Certain artists are known for their particular, enduring images. Monet, for example, painted haystacks and water lilies; Van Gogh did sunflowers; and Degas, ballerinas. But have you ever wondered how artists choose their imagery in the first place? In Walker Art Center's current exhibition, Robert Gober: Sculpture + Drawing, we are given a rare chance to see how an artist conjures up this stuff--how he develops his concepts through time and how ideas follow one another to logical, and wondrous, conclusions.
It's significant that Robert Gober, a New York artist who was educated in Rome and Middlebury, Vermont, has disavowed the use of the word retrospectiveregarding this show, citing a personal distaste for the term. And in many ways, Robert Gober: Sculpture + Drawing is the opposite of a retrospective. That is, rather than looking backward at an artist's life work, it takes us forward through the creative development of the ideas that Gober continues to employ. The exhibit's success in this endeavor is largely a function of the show's fine curatorial design. Robert Flood, the Walker's chief curator, has carefully placed Gober's works in chronological order so that viewers moving through the Walker's galleries can see how Gober has reused ideas throughout the 20-odd years of his career and how he has modified and advanced them.
For instance, the first painting we see, "Untitled (1978)," is a harbinger of what we will find later in the exhibition. A somewhat mundane and flattened close-up depiction of two hands washing dishes in a typical kitchen setting, the painting exerts an influence on the rest of the show, as we see how Gober becomes preoccupied with increasingly unusual sink imagery. Other critics have spoken about how these sinks reflect the artist's interest in domesticity, metaphoric ritual cleansing, and other, nonfunctional household objects. More noteworthy, perhaps, is how this exhibition elucidates the stages of Gober's work: starting with one visual motif such as sinks, trying out all manner of image variations based on sinks, then taking these later images to begin a new round of experiments. By the mid-1980s, then, his untitled pencil drawings of sinks begin to move away from straightforward imagery, and the shapes, floating like marginal doodles on the cheap paper Gober tends to use, are only barely reminiscent of his original sink circa 1978.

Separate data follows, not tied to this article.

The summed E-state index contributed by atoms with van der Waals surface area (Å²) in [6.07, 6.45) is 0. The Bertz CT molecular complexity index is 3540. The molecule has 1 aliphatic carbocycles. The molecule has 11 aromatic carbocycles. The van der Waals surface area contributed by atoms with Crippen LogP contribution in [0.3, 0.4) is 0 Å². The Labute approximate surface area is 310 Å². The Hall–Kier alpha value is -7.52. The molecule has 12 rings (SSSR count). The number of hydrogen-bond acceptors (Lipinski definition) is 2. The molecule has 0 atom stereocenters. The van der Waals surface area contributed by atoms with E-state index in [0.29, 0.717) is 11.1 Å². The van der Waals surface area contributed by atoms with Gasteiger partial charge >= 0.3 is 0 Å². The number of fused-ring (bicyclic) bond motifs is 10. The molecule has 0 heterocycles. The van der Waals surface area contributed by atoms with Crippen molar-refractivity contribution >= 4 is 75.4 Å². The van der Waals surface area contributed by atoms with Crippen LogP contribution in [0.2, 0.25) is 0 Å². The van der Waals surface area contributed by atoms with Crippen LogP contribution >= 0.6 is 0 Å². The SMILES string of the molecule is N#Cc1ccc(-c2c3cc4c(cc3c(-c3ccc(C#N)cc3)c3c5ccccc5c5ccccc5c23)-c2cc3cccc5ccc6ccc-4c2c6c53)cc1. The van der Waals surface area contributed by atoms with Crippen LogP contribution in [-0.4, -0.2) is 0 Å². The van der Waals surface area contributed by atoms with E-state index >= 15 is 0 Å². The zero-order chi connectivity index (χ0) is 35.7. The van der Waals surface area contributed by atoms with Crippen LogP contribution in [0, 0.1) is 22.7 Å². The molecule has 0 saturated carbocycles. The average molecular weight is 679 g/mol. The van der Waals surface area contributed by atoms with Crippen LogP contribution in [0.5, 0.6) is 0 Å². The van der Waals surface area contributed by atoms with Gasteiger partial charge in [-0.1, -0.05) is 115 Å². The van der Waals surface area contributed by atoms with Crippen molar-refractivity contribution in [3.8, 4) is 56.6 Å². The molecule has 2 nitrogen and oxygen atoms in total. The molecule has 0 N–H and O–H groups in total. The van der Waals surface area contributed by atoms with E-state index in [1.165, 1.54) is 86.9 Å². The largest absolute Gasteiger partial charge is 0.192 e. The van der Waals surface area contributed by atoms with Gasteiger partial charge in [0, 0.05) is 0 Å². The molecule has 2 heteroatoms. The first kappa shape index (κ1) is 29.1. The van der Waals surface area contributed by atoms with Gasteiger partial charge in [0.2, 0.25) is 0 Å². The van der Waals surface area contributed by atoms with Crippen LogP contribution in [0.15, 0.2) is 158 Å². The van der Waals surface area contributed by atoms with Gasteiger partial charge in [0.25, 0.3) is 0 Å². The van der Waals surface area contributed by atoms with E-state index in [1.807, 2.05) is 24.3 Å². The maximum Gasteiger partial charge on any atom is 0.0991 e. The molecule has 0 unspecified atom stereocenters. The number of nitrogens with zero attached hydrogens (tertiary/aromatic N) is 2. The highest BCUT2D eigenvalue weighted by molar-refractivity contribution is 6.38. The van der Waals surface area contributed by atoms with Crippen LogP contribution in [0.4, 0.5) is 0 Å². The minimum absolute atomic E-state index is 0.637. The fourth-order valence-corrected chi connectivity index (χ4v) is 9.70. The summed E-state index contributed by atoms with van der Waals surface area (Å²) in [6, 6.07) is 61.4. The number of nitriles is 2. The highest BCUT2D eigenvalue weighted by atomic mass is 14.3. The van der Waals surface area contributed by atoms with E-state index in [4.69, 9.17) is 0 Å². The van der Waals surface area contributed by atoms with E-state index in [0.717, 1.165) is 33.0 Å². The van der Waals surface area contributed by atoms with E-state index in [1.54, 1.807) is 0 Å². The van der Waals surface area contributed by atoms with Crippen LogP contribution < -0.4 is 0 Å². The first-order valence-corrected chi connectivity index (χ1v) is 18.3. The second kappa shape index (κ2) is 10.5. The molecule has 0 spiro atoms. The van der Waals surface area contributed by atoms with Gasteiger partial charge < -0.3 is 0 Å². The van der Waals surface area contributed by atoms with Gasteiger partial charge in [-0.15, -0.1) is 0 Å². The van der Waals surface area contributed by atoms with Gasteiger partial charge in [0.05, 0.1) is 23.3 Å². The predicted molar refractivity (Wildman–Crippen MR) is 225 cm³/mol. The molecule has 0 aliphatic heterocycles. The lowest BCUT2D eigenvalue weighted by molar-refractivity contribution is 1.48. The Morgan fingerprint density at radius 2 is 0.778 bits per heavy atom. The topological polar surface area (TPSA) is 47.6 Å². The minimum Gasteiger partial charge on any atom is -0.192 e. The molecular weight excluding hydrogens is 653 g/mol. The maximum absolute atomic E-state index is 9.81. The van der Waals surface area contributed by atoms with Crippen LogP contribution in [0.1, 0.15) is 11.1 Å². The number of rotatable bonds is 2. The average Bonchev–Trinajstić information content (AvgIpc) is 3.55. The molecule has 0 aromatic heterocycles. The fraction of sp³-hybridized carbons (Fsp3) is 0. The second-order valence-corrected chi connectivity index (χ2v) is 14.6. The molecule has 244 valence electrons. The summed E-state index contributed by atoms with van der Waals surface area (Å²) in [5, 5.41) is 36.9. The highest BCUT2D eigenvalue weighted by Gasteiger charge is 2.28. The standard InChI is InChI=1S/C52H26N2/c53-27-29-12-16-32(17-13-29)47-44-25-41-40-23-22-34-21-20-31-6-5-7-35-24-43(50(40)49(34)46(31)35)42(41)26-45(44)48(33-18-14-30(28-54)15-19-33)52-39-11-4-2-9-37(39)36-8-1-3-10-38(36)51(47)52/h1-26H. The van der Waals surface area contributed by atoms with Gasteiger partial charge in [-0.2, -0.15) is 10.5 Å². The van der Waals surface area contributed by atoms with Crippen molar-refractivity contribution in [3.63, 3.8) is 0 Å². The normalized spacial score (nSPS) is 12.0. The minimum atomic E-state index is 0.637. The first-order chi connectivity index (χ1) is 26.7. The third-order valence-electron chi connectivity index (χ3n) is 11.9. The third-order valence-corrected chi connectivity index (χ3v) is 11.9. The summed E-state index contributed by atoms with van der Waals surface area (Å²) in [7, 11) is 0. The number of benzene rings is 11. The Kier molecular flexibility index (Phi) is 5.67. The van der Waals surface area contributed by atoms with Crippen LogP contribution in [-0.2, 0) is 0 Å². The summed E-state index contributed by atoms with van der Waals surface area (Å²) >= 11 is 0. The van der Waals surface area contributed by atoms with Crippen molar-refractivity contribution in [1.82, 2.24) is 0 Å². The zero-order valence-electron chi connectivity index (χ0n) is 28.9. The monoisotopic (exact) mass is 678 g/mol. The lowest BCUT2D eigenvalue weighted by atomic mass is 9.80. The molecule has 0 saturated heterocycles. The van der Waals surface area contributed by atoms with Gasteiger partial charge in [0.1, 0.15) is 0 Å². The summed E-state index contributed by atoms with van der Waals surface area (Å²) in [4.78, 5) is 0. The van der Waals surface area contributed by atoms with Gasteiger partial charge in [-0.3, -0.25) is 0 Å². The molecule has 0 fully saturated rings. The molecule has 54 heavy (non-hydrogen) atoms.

This, in turn, highlights the fact that this show, at its heart, intends to examine the critical method that Gober employs to explore and develop his imagery. As the title of the exhibit indicates, Gober has long used quick pencil drawings to help make his sculptural constructions and installations. By the early 1990s, after endless permutations on paper, the sink forms evolve again and become eerie drainlike objects, metal grates, prison windows, and crib forms. The evolution of these figures culminates in an untitled installation from 1997 that was mounted at the Museum of Contemporary Art in Los Angeles and which is shown in photographs at the Walker. This massive construction employed running water that flowed down a staircase into a grate in the gallery floor, covering a glowing, organic underworld. It has been hailed as a masterwork by many who saw it, but more remarkable is the fact that Gober has been working toward this end result for 20 years. Ultimately, Robert Gober: Sculpture + Drawing reveals the unique mixture of mundane toil and canny inspiration that an artist must employ to create lasting and compelling images.
Minneapolis-based artist Frank Gaard stresses "serendipity" in his art-making processes. That is to say, Gaard places a premium on chance occurrence while designing his paintings, and he includes odd items or sketchy and random touches that strike his fancy at any given moment.
In Frank Gaard: Portraits, on display in the Minnesota Gallery of the Minneapolis Institute of Arts, we can see the ways Gaard manipulates the visages of his sitters. Some have textual items glued to the image surface; these are seemingly of personal import to the sitter or the artist. Other faces feature strikingly expressive colors that reveal the artist's emotional state. Still others bear words and phrases whose meaning is rather vague to us. In "Portrait of Dick Brewer (1998)," for example, the subject has an incongruously blue nose in the middle of a neon-pink face and bright orange background. Similarly, "Portrait of Diane Hellickson (1993)," sports stripes of red and green across the model's face.
While we notice these touches immediately, it takes us much longer to decipher the meanings in these personal symbols that Gaard repeatedly includes in the work. Certainly not everything in these portraits is as spontaneous and unstructured as it first appears. As is true with any practiced artist, Gaard brings a wealth of conceptual predilections and stylistic preferences to his work. For years a well-known editor and contributor to the underground graphix collective Artpolice,Gaard produces portraits that include emblematic items in the same manner as comics do--reflecting that medium's tendency to use visual shortcuts in portraying a simplified reality. As with the best comics art of such luminaries as R. Crumb, Art Spiegelman, and even Philip Guston, objects act as visual ideograms; they're not necessarily meant to be read for their aesthetic quality as objects so much as for the range of ideas and concepts they represent.